After coming back home, I started taking up more of my freelancing work and because we all were inside and locked, I ditched the idea of hot chocolate. Yes, completely! During that time, I decided to pick up new skills and build other things.

And then something happened…

My mom is a working woman. During the lockdown, just like other bankers, she was hitting the bank doors daily. I don’t remember the exact date – but one day, she came back home in the evening and told me that one of the temporary workers from her office got fired. I didn’t react to anything because anyway, this news was normal back then. Every day, people were getting fired. But, she came the other day and told me that out of 2 remaining temporary workers, the other one got fired too. I was shocked and still chose to not react. And in the same week, the 3rd one got fired as well. Somehow, I couldn’t stop myself from going deeper on this and asked about the lives of these 3 workers – their stories shook me.

Something triggered inside. The other day, I woke up and decided to ‘START’. Start a business so I can create employment? YES! I have been working on learning stuff and creating things during those days. So, I was sure that some product will come out of this! But, my common sense said to restart ‘DIPSY’. We anyway did good work on it. So, not hitting the ‘play’ button is stupidity. Exactly, that’s how we devoted all our time and energy to the re-launch of Dipsy, which is now TIGGLE.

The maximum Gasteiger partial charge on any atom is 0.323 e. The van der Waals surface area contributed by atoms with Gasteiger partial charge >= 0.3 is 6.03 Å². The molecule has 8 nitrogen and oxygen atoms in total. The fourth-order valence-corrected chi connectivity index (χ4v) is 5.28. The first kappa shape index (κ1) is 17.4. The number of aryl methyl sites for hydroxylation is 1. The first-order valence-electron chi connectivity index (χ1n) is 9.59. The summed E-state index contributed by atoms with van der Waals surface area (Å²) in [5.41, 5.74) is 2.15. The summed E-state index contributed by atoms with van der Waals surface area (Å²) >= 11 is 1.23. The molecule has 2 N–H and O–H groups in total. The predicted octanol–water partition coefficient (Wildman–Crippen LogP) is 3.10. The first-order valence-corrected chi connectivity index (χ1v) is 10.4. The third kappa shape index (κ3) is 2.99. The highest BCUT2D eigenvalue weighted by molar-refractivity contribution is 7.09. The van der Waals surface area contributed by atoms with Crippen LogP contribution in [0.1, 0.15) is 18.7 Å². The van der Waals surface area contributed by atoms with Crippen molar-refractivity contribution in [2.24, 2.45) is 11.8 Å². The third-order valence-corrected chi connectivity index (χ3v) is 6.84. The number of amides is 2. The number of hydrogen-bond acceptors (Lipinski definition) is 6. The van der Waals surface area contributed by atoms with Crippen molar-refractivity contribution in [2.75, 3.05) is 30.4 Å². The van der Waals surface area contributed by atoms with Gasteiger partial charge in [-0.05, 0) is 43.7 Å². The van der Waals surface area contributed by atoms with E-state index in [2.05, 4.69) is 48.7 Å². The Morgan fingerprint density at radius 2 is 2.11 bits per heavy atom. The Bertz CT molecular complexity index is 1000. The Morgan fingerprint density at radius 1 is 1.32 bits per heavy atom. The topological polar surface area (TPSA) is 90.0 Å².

After lockdown, in July and August, I tried cocoa from 50ish Indian farms because this time the goal is to make the best hot chocolate out there and build a brand around it. This time the goal is bigger and clearer unlike before. This time the goal is to reach people and spread happiness. create employment and automate. After days, if not months, I found a few farms with the cocoa which worked with our hot chocolate formula. I inquired about them and finally partnered with those who were doing a business with good intent along with producing good cocoa. Because the rule has always been to partner with people of good intent in business and life, both.

Once, we had a product ready, we started working on branding and positioning. And finally launched Tiggle and started taking pre-orders from the last week of October 2020. Slowly and steadily, people started connecting with our story and because of the quality product, they started sharing about Tiggle on social media, with their friends and family. And since then till now, we’re growing every day, facing challenges and fighting with them happily and bootstrapping to reach more good people and spread happiness. Having served 100k+ cups of hot chocolate, Tiggle has a presence in every state in India.